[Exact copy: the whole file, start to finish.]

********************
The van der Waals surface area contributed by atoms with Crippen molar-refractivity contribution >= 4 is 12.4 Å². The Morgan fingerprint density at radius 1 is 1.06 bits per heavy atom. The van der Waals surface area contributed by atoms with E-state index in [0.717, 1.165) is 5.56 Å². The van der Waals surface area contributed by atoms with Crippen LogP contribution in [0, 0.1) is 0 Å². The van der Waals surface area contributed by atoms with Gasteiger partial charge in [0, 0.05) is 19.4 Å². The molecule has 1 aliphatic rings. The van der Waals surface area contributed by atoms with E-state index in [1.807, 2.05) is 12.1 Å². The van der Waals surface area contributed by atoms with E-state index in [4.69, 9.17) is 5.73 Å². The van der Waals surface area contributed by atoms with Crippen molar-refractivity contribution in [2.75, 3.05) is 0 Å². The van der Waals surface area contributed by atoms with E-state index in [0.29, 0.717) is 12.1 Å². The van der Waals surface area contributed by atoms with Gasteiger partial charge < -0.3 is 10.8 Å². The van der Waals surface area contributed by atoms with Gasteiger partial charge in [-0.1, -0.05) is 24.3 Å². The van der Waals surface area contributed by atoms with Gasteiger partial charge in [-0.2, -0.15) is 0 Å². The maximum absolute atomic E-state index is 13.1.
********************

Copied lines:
The van der Waals surface area contributed by atoms with Crippen molar-refractivity contribution >= 4 is 12.4 Å². The Morgan fingerprint density at radius 1 is 1.06 bits per heavy atom. The van der Waals surface area contributed by atoms with E-state index in [0.717, 1.165) is 5.56 Å². The van der Waals surface area contributed by atoms with Crippen LogP contribution in [0, 0.1) is 0 Å². The van der Waals surface area contributed by atoms with Gasteiger partial charge in [0, 0.05) is 19.4 Å². The molecule has 1 aliphatic rings. The van der Waals surface area contributed by atoms with E-state index in [1.807, 2.05) is 12.1 Å². The van der Waals surface area contributed by atoms with E-state index in [4.69, 9.17) is 5.73 Å². The van der Waals surface area contributed by atoms with Crippen molar-refractivity contribution in [2.75, 3.05) is 0 Å². The van der Waals surface area contributed by atoms with E-state index in [0.29, 0.717) is 12.1 Å². The van der Waals surface area contributed by atoms with Gasteiger partial charge < -0.3 is 10.8 Å². The van der Waals surface area contributed by atoms with Gasteiger partial charge in [-0.1, -0.05) is 24.3 Å². The van der Waals surface area contributed by atoms with Gasteiger partial charge in [-0.2, -0.15) is 0 Å². The maximum absolute atomic E-state index is 13.1.